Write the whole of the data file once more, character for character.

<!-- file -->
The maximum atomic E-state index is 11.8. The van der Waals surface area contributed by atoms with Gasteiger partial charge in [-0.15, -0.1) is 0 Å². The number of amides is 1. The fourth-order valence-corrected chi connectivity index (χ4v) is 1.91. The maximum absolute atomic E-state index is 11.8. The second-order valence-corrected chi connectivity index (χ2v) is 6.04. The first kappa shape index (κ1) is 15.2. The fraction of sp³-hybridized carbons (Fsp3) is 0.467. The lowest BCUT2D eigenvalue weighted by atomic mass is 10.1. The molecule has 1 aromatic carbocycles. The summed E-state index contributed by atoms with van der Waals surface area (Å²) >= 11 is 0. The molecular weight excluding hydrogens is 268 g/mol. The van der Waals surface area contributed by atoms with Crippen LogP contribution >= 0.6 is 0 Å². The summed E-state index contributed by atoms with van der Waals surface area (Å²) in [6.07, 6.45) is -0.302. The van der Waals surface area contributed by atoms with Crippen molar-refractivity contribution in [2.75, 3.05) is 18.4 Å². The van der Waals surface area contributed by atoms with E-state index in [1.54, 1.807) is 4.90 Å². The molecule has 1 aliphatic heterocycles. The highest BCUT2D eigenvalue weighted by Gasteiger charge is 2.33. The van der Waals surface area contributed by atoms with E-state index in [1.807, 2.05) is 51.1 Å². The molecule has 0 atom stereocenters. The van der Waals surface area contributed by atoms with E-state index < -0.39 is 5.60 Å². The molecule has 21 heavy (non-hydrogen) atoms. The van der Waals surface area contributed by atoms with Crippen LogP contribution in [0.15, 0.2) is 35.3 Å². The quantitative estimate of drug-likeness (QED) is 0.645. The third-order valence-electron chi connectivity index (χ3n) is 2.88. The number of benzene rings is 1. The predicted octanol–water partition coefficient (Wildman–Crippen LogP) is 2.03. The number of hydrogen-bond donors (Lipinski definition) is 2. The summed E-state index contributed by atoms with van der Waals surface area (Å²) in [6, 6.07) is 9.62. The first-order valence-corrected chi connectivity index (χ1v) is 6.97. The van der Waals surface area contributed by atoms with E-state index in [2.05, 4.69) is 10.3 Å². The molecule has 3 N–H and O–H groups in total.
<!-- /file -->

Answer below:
The maximum atomic E-state index is 11.8. The van der Waals surface area contributed by atoms with Gasteiger partial charge in [-0.15, -0.1) is 0 Å². The number of amides is 1. The fourth-order valence-corrected chi connectivity index (χ4v) is 1.91. The maximum absolute atomic E-state index is 11.8. The second-order valence-corrected chi connectivity index (χ2v) is 6.04. The first kappa shape index (κ1) is 15.2. The fraction of sp³-hybridized carbons (Fsp3) is 0.467. The lowest BCUT2D eigenvalue weighted by atomic mass is 10.1. The molecule has 1 aromatic carbocycles. The summed E-state index contributed by atoms with van der Waals surface area (Å²) >= 11 is 0. The molecular weight excluding hydrogens is 268 g/mol. The van der Waals surface area contributed by atoms with Crippen LogP contribution >= 0.6 is 0 Å². The summed E-state index contributed by atoms with van der Waals surface area (Å²) in [6.07, 6.45) is -0.302. The van der Waals surface area contributed by atoms with Crippen molar-refractivity contribution in [2.75, 3.05) is 18.4 Å². The van der Waals surface area contributed by atoms with E-state index in [1.54, 1.807) is 4.90 Å². The molecule has 1 aliphatic heterocycles. The highest BCUT2D eigenvalue weighted by Gasteiger charge is 2.33. The van der Waals surface area contributed by atoms with E-state index in [1.807, 2.05) is 51.1 Å². The molecule has 0 atom stereocenters. The van der Waals surface area contributed by atoms with E-state index < -0.39 is 5.60 Å². The molecule has 21 heavy (non-hydrogen) atoms. The van der Waals surface area contributed by atoms with Crippen LogP contribution in [0.15, 0.2) is 35.3 Å². The quantitative estimate of drug-likeness (QED) is 0.645. The third-order valence-electron chi connectivity index (χ3n) is 2.88. The number of benzene rings is 1. The predicted octanol–water partition coefficient (Wildman–Crippen LogP) is 2.03. The number of hydrogen-bond donors (Lipinski definition) is 2. The summed E-state index contributed by atoms with van der Waals surface area (Å²) in [6, 6.07) is 9.62. The first-order valence-corrected chi connectivity index (χ1v) is 6.97. The van der Waals surface area contributed by atoms with E-state index in [2.05, 4.69) is 10.3 Å². The molecule has 3 N–H and O–H groups in total.